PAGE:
Is it safe to stuff the stadiums?

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Photo Courtesy of pixabay.cpm

As time has passed sports teams and venues are beginning to open and increase capacity.

As the world has reached a little over a year since the outbreak of the Coronavirus pandemic, there seems to be changes happening in the world of sports once again.

When the pandemic first hit, many leagues and organizations took action to ensure the safety of players, coaches, staff and fans. Strict safety protocols were implemented for players to limit the spread.

An article from nba.com said, “All games and activities of the restart were staged in a “bubble” at ESPN Wide World of Sports Complex in the Walt Disney World resort outside Orlando. The ambitious and costly (approximately $180 million) project saved the league an estimated $1.5 billion in additional revenue losses, while enabling the Los Angeles Lakers to be crowned as 2020 champions on Oct. 11.”

Along with players practicing guidelines and protocols, fans were also encouraged to do so. Many stadiums and venues limited the number of attendees or prohibited fans from attending games.

According to an article from nfl.com, “The Los Angeles Chargers, Los Angeles Rams and SoFi Stadium announced both Rams and Chargers home games will be held without fans in attendance until further notice.”

While national sports leagues were impacted by COVID-19, there were also changes in local sports. Here at West Texas A&M University, protocols were put into place for players, fans and sports media students working on game coverage.

“You got scanned, and then you had to do an online form that pretty much stated, ‘You don’t have COVID’, you know, so before you could actually get into the stadium, those two things happen,” said Dr. Michael McFarland, Assistant Professor of Media Communication.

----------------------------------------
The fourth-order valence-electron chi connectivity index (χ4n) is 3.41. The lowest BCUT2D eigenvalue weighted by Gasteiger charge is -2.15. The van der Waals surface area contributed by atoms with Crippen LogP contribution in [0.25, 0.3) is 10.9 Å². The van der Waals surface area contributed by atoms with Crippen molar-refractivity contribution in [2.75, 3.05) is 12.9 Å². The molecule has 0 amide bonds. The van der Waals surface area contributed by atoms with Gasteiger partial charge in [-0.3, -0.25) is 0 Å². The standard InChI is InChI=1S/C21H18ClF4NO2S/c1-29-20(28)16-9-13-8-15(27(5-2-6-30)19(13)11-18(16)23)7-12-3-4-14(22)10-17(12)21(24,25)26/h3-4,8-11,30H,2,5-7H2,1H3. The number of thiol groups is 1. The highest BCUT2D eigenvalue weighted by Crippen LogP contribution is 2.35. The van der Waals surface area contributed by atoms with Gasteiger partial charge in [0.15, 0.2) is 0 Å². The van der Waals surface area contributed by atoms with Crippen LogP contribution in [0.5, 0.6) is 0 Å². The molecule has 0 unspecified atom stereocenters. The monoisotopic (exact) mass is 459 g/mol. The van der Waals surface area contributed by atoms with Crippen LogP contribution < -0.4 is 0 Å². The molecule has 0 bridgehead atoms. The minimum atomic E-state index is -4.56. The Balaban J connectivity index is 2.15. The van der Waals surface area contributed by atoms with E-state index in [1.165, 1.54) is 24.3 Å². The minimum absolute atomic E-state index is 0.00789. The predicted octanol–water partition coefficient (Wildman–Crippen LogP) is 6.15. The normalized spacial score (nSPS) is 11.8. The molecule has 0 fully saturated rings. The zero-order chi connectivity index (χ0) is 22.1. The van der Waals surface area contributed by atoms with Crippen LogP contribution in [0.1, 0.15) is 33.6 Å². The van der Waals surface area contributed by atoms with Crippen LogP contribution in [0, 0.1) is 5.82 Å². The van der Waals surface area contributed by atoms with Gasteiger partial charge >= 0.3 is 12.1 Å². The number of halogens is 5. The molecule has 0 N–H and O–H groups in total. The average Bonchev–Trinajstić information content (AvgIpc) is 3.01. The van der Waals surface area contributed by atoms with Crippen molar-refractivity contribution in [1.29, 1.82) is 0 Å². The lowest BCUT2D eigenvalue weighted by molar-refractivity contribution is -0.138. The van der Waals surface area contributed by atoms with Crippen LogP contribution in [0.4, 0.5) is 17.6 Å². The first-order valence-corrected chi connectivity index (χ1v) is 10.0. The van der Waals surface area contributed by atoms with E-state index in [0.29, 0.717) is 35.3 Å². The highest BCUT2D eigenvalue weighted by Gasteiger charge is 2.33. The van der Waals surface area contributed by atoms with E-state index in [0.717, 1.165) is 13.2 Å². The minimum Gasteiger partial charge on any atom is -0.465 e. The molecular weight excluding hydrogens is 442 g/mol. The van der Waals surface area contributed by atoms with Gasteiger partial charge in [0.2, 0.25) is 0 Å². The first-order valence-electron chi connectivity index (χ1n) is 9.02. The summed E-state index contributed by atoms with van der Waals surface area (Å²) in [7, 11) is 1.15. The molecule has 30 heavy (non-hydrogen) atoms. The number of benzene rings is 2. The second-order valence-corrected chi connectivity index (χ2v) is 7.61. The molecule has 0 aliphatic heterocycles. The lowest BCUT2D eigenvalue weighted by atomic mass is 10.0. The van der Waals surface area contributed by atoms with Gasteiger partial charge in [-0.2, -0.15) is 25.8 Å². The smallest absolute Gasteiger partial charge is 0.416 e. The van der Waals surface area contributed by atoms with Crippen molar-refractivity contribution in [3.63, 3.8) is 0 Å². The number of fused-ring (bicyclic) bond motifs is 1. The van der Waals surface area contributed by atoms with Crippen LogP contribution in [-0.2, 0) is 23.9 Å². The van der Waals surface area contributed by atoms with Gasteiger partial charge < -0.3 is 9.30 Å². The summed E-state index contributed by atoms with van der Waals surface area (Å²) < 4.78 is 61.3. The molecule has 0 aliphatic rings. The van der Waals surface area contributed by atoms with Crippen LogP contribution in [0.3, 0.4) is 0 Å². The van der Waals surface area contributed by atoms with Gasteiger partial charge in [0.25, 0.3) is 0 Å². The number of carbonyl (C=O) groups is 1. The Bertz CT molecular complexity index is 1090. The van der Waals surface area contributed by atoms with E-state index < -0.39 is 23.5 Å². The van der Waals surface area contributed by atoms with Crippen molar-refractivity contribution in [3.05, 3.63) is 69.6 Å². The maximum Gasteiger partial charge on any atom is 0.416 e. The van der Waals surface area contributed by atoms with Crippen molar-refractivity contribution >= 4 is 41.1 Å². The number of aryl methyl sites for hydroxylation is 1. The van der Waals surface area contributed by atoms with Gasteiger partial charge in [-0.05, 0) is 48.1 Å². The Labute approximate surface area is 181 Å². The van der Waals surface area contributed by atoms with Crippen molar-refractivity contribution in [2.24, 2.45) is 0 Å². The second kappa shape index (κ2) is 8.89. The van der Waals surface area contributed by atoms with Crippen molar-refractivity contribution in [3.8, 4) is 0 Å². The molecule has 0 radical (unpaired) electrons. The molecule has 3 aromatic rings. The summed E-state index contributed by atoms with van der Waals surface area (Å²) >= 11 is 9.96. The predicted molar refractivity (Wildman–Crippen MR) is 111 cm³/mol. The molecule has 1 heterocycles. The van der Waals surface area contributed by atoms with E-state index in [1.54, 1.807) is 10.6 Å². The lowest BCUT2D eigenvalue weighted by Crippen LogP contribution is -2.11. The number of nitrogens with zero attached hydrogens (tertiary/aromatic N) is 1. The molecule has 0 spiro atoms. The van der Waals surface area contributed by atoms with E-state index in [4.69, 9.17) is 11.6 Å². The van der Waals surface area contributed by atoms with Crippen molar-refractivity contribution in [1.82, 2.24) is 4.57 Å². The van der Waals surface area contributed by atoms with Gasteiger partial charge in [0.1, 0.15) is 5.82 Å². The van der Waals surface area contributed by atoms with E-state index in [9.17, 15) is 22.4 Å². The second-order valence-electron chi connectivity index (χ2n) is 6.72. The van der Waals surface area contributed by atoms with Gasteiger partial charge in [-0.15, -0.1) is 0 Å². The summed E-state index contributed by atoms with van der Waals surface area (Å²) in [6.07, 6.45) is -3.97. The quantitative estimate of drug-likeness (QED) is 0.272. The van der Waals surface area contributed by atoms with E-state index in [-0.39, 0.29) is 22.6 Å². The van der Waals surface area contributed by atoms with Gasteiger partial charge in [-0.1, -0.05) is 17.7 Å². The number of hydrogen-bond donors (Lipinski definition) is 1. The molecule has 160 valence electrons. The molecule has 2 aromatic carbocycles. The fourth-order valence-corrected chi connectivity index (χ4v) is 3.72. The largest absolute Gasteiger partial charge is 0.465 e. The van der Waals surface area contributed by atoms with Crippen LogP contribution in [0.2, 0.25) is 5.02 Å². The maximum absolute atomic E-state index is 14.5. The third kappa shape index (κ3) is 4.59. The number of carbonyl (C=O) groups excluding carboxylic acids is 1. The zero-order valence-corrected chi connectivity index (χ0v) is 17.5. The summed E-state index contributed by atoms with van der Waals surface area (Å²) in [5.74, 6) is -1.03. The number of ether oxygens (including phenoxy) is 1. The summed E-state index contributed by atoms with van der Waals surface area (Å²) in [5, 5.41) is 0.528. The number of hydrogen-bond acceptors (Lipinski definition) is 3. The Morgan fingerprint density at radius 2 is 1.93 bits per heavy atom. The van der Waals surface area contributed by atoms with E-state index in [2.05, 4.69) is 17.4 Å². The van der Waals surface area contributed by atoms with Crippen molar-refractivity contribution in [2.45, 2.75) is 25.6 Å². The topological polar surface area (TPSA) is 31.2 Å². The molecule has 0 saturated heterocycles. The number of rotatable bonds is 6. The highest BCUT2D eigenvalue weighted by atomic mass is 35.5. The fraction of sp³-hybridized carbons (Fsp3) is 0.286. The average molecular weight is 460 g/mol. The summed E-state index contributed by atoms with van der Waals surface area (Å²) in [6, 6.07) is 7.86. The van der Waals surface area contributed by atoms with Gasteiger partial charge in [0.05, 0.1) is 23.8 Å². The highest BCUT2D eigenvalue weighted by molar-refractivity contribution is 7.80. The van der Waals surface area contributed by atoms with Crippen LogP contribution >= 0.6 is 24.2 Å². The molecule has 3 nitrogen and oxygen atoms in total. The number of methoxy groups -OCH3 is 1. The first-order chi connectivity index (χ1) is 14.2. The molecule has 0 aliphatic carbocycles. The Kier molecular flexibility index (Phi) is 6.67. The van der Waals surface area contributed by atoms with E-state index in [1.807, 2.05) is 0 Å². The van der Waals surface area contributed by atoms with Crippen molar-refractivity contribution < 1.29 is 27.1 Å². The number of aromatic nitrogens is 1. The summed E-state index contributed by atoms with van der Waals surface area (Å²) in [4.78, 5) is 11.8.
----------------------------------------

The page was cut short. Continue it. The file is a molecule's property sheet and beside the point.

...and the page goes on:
While game coverage was, and is still allowed, there are guidelines that those covering games must follow.

“You were limited, you couldn’t really go past the 20 yard line. So 20 yards that way, 20 yards that way, everything else was off limits, you couldn’t walk behind the, the players or the coaches. So they wanted to keep people away from them,” McFarland said.

As time has passed, several sports venues and teams are expecting to open up and allow fans to watch their favorite team.

In an article released by the San Antonio Spurs, the organizations said, “Starting Friday, March 12 the AT&T Center will once again be home to the best fans in the NBA when the San Antonio Spurs host the Orlando Magic.”

Collegiate sports programs are also looking to expand fan attendance by the 2021 season.

A tweet from the University of Alabama’s athletic director Greg Bryne said, “We are moving forward with plans to have a full stadium in the fall and will monitor medical guidelines as we have all along.”

As vaccines continue to be distributed around the country, many players and fans alike hope to continue playing and enjoying their favorite sports.

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